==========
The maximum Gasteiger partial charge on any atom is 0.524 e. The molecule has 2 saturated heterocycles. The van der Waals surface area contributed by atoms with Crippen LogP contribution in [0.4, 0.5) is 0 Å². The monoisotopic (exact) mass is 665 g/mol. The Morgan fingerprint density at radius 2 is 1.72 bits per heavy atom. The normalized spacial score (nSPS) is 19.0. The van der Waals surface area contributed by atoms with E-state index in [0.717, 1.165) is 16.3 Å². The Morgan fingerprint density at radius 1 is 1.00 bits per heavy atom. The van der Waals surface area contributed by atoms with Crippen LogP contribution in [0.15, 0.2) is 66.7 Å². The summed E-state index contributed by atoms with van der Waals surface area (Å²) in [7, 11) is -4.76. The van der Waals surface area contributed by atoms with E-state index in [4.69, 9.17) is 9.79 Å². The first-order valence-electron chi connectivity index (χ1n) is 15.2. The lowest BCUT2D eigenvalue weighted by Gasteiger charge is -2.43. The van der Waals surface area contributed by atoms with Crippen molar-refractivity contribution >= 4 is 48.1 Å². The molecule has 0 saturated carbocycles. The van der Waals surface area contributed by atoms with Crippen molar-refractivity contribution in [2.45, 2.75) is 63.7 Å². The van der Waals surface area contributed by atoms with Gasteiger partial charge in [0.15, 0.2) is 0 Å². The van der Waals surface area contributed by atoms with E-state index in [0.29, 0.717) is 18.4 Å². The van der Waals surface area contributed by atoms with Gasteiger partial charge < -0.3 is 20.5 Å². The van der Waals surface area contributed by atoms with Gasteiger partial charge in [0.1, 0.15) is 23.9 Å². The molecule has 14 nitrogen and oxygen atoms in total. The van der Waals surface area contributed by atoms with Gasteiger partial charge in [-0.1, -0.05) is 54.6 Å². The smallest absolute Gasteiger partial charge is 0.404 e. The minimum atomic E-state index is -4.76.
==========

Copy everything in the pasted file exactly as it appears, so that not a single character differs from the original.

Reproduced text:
The maximum Gasteiger partial charge on any atom is 0.524 e. The molecule has 2 saturated heterocycles. The van der Waals surface area contributed by atoms with Crippen LogP contribution in [0.4, 0.5) is 0 Å². The monoisotopic (exact) mass is 665 g/mol. The Morgan fingerprint density at radius 2 is 1.72 bits per heavy atom. The normalized spacial score (nSPS) is 19.0. The van der Waals surface area contributed by atoms with E-state index in [0.717, 1.165) is 16.3 Å². The Morgan fingerprint density at radius 1 is 1.00 bits per heavy atom. The van der Waals surface area contributed by atoms with Crippen LogP contribution in [0.15, 0.2) is 66.7 Å². The summed E-state index contributed by atoms with van der Waals surface area (Å²) in [7, 11) is -4.76. The van der Waals surface area contributed by atoms with E-state index in [4.69, 9.17) is 9.79 Å². The first-order valence-electron chi connectivity index (χ1n) is 15.2. The lowest BCUT2D eigenvalue weighted by Gasteiger charge is -2.43. The van der Waals surface area contributed by atoms with Crippen molar-refractivity contribution >= 4 is 48.1 Å². The molecule has 0 saturated carbocycles. The van der Waals surface area contributed by atoms with Crippen molar-refractivity contribution in [2.45, 2.75) is 63.7 Å². The van der Waals surface area contributed by atoms with Gasteiger partial charge in [0.15, 0.2) is 0 Å². The van der Waals surface area contributed by atoms with E-state index in [0.29, 0.717) is 18.4 Å². The van der Waals surface area contributed by atoms with Gasteiger partial charge < -0.3 is 20.5 Å². The van der Waals surface area contributed by atoms with Gasteiger partial charge in [0.1, 0.15) is 23.9 Å². The molecule has 14 nitrogen and oxygen atoms in total. The van der Waals surface area contributed by atoms with Gasteiger partial charge in [-0.1, -0.05) is 54.6 Å². The smallest absolute Gasteiger partial charge is 0.404 e. The minimum atomic E-state index is -4.76.